Will win: Penelope Cruz “Vicky Christina Barcelona”. The Spaniard has gotten some of the best American reviews of her career with this role as a jealous ex-lover and has taken many of the major awards of the season. She’s well liked by the Hollywood establishment, and this is a good opportunity for them to award Woody Allen’s movie in the midst of a new creative renaissance for the long-time director.

But don’t count Taraji P. Henson out for her role in “The Curious Case of Benjamin Button”. This category is really that film’s only shot at one of the majors even though it isn’t any more deserving than in the other categories. Look for “Button” to grab some technicals.

Should win: Viola Davis “Doubt”. In a single scene she out does all of this year’s nominees as a mother caught between protecting her son from a sexual predator and protecting him from racial injustice at the height of the civil rights movement.

Achievement in Direction

Will win: Danny Boyle “Slumdog Millionaire”. One of the many inevitable awards that will find its way to this sweeping juggernaut.

Should win: Danny Boyle “Slumdog Millionaire”. Danny Boyle has quietly been amassing an impressive filmography that skillfully argues film be taken seriously as a legitimate art form with its own masters of craft. Boyle is certainly among them.

Writing, Screenplay Written Directly for the Screen

Will win: Dustin Lance Black “Milk”. This is the category in which the Academy will honor Gus Van Sant’s fine work this year for this powerful biography of gay rights activist Harvey Milk, the first openly gay politician elected into public office. The film’s nominations dominate the big eight categories with nods for Picture, Actor, Supporting Actor, and Director along with this one. This is where it will win.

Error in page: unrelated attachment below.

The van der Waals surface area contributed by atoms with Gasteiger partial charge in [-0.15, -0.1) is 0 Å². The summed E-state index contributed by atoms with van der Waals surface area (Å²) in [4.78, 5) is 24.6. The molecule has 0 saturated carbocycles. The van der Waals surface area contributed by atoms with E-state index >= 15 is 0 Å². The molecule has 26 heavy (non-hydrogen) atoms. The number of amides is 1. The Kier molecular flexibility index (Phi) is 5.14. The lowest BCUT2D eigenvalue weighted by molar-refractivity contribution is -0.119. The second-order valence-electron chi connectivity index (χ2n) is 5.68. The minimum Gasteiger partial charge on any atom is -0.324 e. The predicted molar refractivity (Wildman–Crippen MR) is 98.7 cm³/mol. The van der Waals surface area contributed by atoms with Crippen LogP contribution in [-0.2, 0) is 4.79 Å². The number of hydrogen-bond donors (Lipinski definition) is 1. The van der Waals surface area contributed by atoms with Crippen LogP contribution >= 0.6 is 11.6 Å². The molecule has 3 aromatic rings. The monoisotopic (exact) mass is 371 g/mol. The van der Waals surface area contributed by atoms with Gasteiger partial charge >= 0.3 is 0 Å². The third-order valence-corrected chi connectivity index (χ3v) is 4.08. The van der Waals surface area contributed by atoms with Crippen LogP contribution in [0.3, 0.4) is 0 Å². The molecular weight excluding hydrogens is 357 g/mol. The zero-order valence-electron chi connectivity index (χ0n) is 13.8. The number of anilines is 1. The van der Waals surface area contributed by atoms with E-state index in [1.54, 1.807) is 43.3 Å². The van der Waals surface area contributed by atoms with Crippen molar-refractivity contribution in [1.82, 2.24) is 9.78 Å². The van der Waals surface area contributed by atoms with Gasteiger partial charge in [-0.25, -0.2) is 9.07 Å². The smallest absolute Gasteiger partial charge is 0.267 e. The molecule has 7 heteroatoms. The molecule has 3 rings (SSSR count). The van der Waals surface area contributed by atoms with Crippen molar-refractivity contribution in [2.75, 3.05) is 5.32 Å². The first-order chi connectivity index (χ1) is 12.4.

Should win: Any of them. Frankly this is one of those rare instances where every one of the category’s nominees is worthy of bringing the statue home. This was an amazing year for original screenplays and the Academy picked five of the best.

Writing, Screenplay Based on Material Previously Produced or Published

Will win: Simon Beaufoy, “Slumdog Millionaire”. This one will complete the “Slumdog” sweep of the major awards, but hardly marks the end of the sweep. Expect awards in Music (Original Score), and possibly Cinematography, Editing and Sound.

Should win: John Patrick Shanley, “Doubt”. This wonderful film gained most of its praise for the powerful performances by Meryl Streep, Philip Seymour Hoffman, Amy Adams and Viola Davis and yet still managed to get shut out for the major awards in the acting categories. But Shanley’s magnificent screenplay and direction has been overlooked even in the film’s praise. This is the work of a master storyteller. However, this category is almost as tight as the Original Screenplay nods thanks to the wonderful work by Peter Morgan for “Frost/Nixon” and Beaufoy’s “Slumdog” script.

Achievement in Music Written for Motion Pictures, Original Song

Will win: Peter Gabriel and Thomas Newman “Down to Earth” from “WALL-E”. This is the first Academy Award nomination for Gabriel, although he has been the vocalist on a couple of songs that have been nominated in the past. It’s the 10th nomination for Newman, who has yet to win. The academy has been running through the gamut of pop stars winning their nominations lately and Newman’s constant presence will allow the pair to bring home the gold this time.

Should win: Bruce Springsteen “The Wrestler”. Yeah. I know. He’s not even nominated. And that should go down as the biggest snub of the year for this Oscar installment. Yes, Springsteen ushered in the Academy’s new found love for popular music in movies with his win for “Streets of Philadelphia”, but the Boss has continued to improve upon himself as the years go by. His live performance of “The Wrestler” will be missed during the ceremony.